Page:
We try to stand in another’s shoes, and invite others to do the same.
Although we are currently unable to run our simulations, we know that it is more important than ever that these narratives continue to be told. And so we are reflecting on how to deliver our stories in innovative and fresh ways.
So when a storyteller offered to share his own insights about what makes a story work, we were keen to listen.
Tom Williams, of Prospect Arts, is a storyteller and film-maker, and a friend of Empathy Action. Prospect Films produces films that matter – including documentaries that give voice to the voiceless, and meet injustice head-on.
First, Tom was interested to hear what we thought. Our responses were all individual, but in essence were the same:
Tom agreed and elaborated: for him a story must ignite passion, and it does this by disrupting the narrative. Attention is grabbed through the telling of a shocking fact or a powerful statement – a problem – which compels a person to find a solution. From that can come hope.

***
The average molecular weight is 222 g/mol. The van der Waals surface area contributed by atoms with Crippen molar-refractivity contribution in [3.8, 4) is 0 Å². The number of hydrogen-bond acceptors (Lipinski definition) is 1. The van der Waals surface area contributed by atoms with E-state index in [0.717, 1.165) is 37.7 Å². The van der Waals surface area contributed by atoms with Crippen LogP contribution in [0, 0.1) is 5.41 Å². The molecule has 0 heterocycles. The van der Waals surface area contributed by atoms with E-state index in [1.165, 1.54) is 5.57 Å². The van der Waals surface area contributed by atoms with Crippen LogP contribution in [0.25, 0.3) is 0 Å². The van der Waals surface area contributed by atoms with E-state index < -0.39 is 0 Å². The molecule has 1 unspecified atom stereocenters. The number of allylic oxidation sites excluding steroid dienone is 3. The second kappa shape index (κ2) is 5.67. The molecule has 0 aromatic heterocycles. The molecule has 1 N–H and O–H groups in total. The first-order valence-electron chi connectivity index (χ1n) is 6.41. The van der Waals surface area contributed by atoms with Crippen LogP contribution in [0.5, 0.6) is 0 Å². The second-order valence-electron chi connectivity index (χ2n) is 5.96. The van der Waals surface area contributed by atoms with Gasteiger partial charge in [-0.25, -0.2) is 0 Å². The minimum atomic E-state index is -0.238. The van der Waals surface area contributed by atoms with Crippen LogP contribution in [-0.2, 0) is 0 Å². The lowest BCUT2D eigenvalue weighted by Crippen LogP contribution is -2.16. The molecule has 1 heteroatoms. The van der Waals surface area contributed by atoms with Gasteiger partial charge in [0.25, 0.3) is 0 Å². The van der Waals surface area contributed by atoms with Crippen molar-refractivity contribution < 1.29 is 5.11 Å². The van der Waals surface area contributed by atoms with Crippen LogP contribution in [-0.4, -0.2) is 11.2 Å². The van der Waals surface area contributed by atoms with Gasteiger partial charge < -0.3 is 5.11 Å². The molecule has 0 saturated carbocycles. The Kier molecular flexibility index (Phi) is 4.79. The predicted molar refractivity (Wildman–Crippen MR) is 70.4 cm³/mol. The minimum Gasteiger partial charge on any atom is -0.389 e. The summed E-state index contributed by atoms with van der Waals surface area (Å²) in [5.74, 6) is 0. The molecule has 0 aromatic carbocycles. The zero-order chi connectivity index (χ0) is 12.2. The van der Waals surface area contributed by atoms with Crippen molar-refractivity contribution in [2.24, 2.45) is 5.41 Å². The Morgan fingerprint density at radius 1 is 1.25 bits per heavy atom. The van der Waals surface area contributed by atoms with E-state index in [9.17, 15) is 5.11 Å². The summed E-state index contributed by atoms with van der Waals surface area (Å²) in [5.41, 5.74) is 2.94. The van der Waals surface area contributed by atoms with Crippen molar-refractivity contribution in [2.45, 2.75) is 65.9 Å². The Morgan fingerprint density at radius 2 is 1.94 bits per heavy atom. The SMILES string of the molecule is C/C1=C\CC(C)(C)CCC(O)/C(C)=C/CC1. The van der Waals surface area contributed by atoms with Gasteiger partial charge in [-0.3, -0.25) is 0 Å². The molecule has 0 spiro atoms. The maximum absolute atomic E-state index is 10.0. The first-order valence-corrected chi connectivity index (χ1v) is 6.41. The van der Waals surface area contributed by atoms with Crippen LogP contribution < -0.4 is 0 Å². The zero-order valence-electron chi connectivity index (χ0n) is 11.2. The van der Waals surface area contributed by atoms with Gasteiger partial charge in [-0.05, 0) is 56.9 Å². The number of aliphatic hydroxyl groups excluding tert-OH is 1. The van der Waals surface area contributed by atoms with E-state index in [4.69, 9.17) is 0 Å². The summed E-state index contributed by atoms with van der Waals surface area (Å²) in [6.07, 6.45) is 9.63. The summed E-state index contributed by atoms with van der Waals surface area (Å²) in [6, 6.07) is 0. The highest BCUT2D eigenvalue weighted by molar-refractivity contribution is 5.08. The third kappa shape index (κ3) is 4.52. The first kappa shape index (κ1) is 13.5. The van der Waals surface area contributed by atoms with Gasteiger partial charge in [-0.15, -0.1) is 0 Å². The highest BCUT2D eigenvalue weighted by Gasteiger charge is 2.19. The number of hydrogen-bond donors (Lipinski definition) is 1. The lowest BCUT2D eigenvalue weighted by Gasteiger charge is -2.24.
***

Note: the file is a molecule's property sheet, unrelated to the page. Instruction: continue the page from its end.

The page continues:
At Empathy Action we strive to disrupt and alter perspectives by inviting participants at our simulations to question their own lives in the light of what is happening to others.
This year, the entire world narrative has been disrupted (in more than one respect). It is an opportune moment for us to reassess how best we achieve our ambition of enabling others to choose empathy, and – together – create a powerful force for change.
The hope in a story may not always be obvious or clear-cut, and may even – in many cases – seem impossible, but it is our joint responsibility to bring it to light and allow it a chance to grow.
Please keep an eye on what we, at Empathy Action, are doing as we navigate a new course through these fast-changing times.
As always, take care of yourselves – and others.
#chooseempathy #storytelling #hope #together
Tom’s latest project is The Final Fix, which examines the Opioid Crisis in America. In particular, it explores a potential treatment for addiction that is effective and cheap, but largely ignored. It is a powerful piece of storytelling, and – we believe – a must-see.